• 42d. Apparently CRAPS is a [Game with a stickman and a boxman]. I like the cluing parallelism with ANGRY BIRDS.
  • 44d. In [Take it on the chin], “it” refers to a RAZOR. Let the record show that I have never once shaved my face. [Take it on the shin] works much better for me.

Mike Torch’s syndicated Los Angeles Times crossword, “Hi Comedy”

LA Times crossword solution, 6 26 11 "Hi Comedy"

This is my favorite Sunday LA Times puzzle in quite some time. Fun theme, plus plenty of fresh fill and clues. I’ll give it an enthusiastic 4.5 stars (as Joon said the other day, truly out-there, memorable puzzles like Patrick Blindauer’s Fireball crossword earlier this week are what the 5-star rating should be reserved for).

Confession: I accidentally glanced at L.A. Crossword Confidential before doing this puzzle, so I had a leg up on knowing that the theme changed -IGHT words to -IT words. It seems like (and is) an ordinary theme concept, but it’s executed with élan:

  • 23a. [Unforgettable louse?] = A NIT TO REMEMBER.
  • 33a. [Waterway for sinners?] = STRAIT TO HELL. This is where the theme won my heart.
  • 44a. [Uncovers a serious flaw in municipal building plans?] = CAN’T FIT CITY HALL.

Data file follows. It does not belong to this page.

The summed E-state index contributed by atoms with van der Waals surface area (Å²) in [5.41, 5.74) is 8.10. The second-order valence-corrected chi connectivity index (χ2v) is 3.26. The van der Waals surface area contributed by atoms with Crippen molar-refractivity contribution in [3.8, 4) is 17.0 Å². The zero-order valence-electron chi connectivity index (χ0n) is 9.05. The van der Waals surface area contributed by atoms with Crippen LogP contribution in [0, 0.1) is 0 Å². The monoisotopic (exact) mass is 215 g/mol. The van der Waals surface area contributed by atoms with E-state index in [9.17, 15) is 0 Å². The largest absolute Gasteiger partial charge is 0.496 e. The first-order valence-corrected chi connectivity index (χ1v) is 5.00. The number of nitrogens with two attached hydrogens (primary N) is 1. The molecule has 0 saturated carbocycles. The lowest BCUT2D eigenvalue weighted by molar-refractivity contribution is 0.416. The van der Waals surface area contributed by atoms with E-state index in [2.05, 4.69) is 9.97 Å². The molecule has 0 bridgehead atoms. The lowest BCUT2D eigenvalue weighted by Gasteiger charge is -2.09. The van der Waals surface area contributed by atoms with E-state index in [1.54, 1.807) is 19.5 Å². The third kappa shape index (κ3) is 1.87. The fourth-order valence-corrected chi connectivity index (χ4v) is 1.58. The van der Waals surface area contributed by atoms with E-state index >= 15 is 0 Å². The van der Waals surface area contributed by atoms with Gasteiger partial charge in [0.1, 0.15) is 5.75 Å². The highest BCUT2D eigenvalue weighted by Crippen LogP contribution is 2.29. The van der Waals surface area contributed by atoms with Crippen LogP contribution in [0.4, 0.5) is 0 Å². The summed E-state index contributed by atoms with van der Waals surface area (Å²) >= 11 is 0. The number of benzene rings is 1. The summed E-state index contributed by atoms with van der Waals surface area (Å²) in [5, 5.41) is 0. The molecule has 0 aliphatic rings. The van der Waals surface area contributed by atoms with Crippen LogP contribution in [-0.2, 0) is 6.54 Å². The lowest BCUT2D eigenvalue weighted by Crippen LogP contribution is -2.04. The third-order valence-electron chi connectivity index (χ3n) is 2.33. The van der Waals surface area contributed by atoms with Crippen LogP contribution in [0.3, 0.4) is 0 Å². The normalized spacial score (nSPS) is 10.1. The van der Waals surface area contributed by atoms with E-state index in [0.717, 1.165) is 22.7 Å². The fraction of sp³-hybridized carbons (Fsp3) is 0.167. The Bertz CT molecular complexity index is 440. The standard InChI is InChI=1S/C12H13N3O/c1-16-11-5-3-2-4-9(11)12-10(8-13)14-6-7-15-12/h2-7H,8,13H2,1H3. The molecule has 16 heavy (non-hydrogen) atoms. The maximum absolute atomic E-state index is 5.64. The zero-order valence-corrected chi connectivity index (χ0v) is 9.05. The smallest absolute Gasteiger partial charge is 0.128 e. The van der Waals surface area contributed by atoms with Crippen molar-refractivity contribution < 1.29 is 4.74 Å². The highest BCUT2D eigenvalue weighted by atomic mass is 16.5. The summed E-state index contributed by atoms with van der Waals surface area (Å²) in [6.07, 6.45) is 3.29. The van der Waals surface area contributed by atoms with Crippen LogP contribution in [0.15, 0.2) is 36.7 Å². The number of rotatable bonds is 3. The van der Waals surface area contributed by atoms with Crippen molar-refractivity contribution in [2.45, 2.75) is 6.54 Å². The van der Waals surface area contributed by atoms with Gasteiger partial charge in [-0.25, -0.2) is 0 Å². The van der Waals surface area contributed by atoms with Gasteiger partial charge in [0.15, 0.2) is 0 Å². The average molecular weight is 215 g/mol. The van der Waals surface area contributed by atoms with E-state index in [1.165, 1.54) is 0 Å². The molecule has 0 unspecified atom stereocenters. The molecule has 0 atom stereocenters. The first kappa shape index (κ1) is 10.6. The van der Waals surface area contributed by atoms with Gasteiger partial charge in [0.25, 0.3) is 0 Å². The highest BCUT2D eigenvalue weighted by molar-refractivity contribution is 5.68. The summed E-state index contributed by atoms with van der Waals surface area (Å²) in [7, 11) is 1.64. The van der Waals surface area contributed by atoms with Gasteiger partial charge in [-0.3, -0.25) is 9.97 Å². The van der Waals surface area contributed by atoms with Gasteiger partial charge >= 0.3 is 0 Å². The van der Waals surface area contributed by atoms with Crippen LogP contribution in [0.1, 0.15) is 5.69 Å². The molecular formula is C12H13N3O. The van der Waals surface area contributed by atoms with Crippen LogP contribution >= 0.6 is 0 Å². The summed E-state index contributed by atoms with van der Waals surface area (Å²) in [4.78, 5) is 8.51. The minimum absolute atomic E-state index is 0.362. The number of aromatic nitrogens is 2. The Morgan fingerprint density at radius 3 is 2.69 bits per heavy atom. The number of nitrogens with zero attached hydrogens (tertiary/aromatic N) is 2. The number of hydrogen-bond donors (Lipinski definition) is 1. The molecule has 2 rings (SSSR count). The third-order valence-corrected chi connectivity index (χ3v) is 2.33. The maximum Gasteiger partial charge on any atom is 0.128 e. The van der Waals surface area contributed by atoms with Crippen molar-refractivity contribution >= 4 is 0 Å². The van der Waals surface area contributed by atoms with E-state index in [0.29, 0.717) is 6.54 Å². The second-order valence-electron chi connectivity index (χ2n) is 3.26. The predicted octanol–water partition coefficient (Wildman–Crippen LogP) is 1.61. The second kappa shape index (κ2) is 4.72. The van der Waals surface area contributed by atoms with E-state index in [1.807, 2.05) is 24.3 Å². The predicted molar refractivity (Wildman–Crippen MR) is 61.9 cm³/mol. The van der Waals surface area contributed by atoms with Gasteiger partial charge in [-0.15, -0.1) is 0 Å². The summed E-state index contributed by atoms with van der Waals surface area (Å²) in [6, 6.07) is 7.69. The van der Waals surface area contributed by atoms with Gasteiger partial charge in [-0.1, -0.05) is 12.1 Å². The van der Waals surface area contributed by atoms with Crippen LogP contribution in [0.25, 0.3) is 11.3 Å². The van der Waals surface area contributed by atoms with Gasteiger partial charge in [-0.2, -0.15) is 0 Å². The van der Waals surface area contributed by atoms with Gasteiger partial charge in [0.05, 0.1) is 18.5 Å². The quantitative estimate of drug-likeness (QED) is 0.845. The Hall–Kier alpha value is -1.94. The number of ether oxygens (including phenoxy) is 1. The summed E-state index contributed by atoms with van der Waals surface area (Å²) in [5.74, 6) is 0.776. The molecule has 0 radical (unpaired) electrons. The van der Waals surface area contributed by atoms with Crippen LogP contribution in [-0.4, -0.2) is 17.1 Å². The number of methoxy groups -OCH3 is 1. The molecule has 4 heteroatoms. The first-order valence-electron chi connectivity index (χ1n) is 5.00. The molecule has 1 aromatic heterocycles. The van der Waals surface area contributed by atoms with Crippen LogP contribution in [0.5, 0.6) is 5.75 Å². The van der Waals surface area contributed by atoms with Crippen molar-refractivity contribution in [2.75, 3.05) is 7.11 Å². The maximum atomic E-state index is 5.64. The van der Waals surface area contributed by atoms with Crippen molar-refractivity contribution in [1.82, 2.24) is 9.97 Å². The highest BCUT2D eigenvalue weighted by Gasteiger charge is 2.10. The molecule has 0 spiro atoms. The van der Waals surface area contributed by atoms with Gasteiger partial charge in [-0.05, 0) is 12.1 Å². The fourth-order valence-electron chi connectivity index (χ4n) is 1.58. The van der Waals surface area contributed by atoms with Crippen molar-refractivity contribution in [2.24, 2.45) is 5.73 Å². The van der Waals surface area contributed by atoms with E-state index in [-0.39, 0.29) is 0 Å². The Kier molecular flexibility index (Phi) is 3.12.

• 62a. [Barely visible English pubs?] = BRIT SPOTS ON THE HORIZON.
  • 74a. Ohio sweaters? (KNITS OF COLUMBUS).
  • 92a. Low cost pay-per-view match? (BOUT FOR A SONG).
  • 103a. Where to get a copy of “The Communist Manifesto”? (RED LIT DISTRICT). Cute!

Now that I’m looking at the theme entries, they’re not knocking my socks off. But the whole puzzle was fun to solve. Highlights in cluing and fill:

  • 5a. [Stuff in a box on the street] = SNAIL MAIL
  • 41a. [Expensive outing, probably] = SPREE
  • 101a. [Maid concerns] = METERS
  • 108a. [Pennsylvania’s state dog] = GREAT DANE
  • 2d. [Immortal wife of Francesco del Giocondo] = MONA LISA
  • 19d. [Waiting for tech support, often] = ON HOLD
  • 45d. [Bo’s’n’s quarters] = FO’C’SLE (also punctuated FO’C’S’LE by apostrophe addicts)
  • 49d. [Bananas] = GONZO
  • 93d. [Cry of exasperation] = AARGH

Who can explain why 63d: [Place for a donut] is TRUNK?

Over and out.

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14 Responses to Sunday, 6/26/11

  1. Erik says:

    Weird. In my copy of the Washington Post Magazine, [Shoot!] has no quotation marks on either side.

    COWBOY BOOST was my favourite theme entry in the Times.

  2. Gareth says:

    “Best to go out with a bang!” or like Eddie Izzard says, “twang ’em into trees!”

  3. HH says:

    “I have no idea what candlepins are, so perhaps others might be at a loss as well.”

    Candlepins is a form of bowling very popular in New England, and since I’m primarily writing for the Boston Globe audience, I thought the clue was fair. (Especially since, when I was living in the Boston area, I was able to watch a candlepins tournament on TV every Saturday morning.)